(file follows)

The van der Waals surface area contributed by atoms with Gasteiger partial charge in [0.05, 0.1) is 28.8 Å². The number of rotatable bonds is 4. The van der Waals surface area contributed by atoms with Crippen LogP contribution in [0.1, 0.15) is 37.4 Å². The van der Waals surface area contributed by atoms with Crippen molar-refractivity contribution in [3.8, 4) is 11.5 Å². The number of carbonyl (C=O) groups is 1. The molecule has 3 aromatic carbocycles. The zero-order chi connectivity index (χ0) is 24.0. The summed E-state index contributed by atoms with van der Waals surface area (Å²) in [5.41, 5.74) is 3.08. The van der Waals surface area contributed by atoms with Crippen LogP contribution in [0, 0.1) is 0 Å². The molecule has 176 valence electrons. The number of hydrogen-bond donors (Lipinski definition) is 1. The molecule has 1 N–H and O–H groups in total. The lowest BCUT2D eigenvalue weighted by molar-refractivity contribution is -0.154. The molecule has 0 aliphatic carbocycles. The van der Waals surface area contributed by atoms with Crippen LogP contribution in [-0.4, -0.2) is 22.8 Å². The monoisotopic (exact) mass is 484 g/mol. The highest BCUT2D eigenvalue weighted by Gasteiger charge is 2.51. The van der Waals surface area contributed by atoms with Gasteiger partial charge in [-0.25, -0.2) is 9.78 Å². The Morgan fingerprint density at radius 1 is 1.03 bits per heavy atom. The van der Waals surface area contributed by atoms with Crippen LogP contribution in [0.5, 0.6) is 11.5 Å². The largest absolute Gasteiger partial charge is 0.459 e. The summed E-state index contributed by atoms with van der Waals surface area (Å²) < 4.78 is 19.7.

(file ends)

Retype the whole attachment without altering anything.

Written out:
The van der Waals surface area contributed by atoms with Gasteiger partial charge in [0.05, 0.1) is 28.8 Å². The number of rotatable bonds is 4. The van der Waals surface area contributed by atoms with Crippen LogP contribution in [0.1, 0.15) is 37.4 Å². The van der Waals surface area contributed by atoms with Crippen molar-refractivity contribution in [3.8, 4) is 11.5 Å². The number of carbonyl (C=O) groups is 1. The molecule has 3 aromatic carbocycles. The zero-order chi connectivity index (χ0) is 24.0. The summed E-state index contributed by atoms with van der Waals surface area (Å²) in [5.41, 5.74) is 3.08. The van der Waals surface area contributed by atoms with Crippen LogP contribution in [0, 0.1) is 0 Å². The molecule has 176 valence electrons. The number of hydrogen-bond donors (Lipinski definition) is 1. The molecule has 1 N–H and O–H groups in total. The lowest BCUT2D eigenvalue weighted by molar-refractivity contribution is -0.154. The molecule has 0 aliphatic carbocycles. The van der Waals surface area contributed by atoms with Crippen LogP contribution in [-0.4, -0.2) is 22.8 Å². The monoisotopic (exact) mass is 484 g/mol. The highest BCUT2D eigenvalue weighted by Gasteiger charge is 2.51. The van der Waals surface area contributed by atoms with Gasteiger partial charge in [-0.25, -0.2) is 9.78 Å². The Morgan fingerprint density at radius 1 is 1.03 bits per heavy atom. The van der Waals surface area contributed by atoms with Crippen LogP contribution in [0.5, 0.6) is 11.5 Å². The largest absolute Gasteiger partial charge is 0.459 e. The summed E-state index contributed by atoms with van der Waals surface area (Å²) < 4.78 is 19.7.